CHART OF ON THE AIR COMPARISON DATA
6M9KHW EME ECHO TESTS (Used to confirm
CLICK HERE FOR ORIGINAL NORTH ANTENNA & STATION DESCRIPTION (NOW OBSOLETE)
SOME OBSERVATIONS (based on test data and installation):
1- That old Telrex design (regardless of how it was accomplished many years prior) is going to be difficult to match considering boom length, gain, real world performance and survival under a relatively harsh climate. This thing is a heavy beast- a battleship! I am always the skeptic!
2- The lightweight 6M9KHW 50' boom yagi turns with no effort and I have noted very little overshoot using a simple and relatively inexpensive T2X tailtwister rotor (same rotor on Telrex 6M1136 and absolute MINIMUM requirement). Let the antenna come to a full stop and wait a bit before setting the brake. This big "floppy" antenna seems to take up much of the stopping moment of energy simply due to it's "flop". No data under high wind conditions YET but I'm expecting good news. I will be turning this monster into (or away from) the prevailing wind when away, just like I treat the 36' boom 6M1136- just to be safe and present the lowest profile to the wind.
3- Based upon concern expressed by others, I used loc-tite when installing the driven element shorting bars. These "others" have indicated the potential of the set screws loosening over time. A second set of locking (Allen) set screws is another alternative but if this method is used, the first set to go in must be shortened IN HALF! VSWR was PERFECT (after raising) on 50.100 after CENTERING the allen screws 10.5" away from the reference shown in the manual. Do check VSWR on the ground (it won't look great) prior to install. We tested VSWR on saw horses ~ 36" off the ground and saw 10-15% reflected power just to insure no major issues. I trust the M2 documentation on shorting bar adjustment. After the antenna was mounted we saw just a "flicker" of reflected power on a 100W Bird Slug with 100W foward power. Nice (and equal to what we saw on the 6M1136)! Don't try to optimize VSWR on the ground- it's almost impossible with an antenna of this size!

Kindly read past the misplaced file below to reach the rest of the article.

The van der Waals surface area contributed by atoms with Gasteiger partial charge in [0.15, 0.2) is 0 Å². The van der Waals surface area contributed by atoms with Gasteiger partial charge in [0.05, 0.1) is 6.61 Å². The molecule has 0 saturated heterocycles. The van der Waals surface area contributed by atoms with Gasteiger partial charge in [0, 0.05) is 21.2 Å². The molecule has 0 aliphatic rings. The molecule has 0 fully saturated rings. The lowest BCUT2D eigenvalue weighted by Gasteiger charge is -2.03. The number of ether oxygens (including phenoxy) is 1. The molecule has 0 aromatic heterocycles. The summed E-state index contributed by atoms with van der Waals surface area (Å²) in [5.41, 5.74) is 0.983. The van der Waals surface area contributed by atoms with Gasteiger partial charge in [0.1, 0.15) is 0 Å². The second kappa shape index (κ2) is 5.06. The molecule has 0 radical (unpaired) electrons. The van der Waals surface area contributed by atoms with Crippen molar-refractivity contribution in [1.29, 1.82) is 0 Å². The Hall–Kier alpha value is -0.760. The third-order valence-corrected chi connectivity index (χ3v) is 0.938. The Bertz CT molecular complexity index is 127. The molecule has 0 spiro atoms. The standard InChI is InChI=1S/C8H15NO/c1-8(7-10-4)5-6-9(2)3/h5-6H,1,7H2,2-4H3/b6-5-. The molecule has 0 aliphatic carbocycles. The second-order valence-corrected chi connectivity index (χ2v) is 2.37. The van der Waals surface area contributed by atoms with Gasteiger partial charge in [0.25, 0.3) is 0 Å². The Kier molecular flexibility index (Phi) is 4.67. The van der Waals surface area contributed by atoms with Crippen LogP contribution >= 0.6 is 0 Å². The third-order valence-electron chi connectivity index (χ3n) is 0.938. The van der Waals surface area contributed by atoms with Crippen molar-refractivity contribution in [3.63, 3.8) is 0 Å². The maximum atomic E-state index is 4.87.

4- I am concerned about boom sag and recovery after heavy ice loading conditions. I pre-stressed the Dacron boom support prior to installation, using the RISER and even went so far as to water (weather) it for two days prior to installation. I like the idea of no metallic objects in close proximity to this high-Q antenna. At initial installation, both ends of this long boom antenna are pointing slightly upward to compensate for initial sag (the setting of the weave). As a precaution, I installed extra long STAINLESS STEEL turnbuckles at the mast to give me about 2" additional adjustment range. The initial installation MUST assume some boom sag and be tight near the open end. I heard the knots (snap) tighten as I pulled in initial slack during the pre-stress! At install, safety wire was used to prevent boom support turnbuckle drift as per the manual.
5- From a (on the air) performance perspective- it does the job well. However, it is almost twice the height of the existing 6M1136 and one would expect better low angle performance due to this factor alone. I will do some pattern tests at a latter date. It's noisey here! On July 24, 2001 I heard my 6m EME echos for the first time.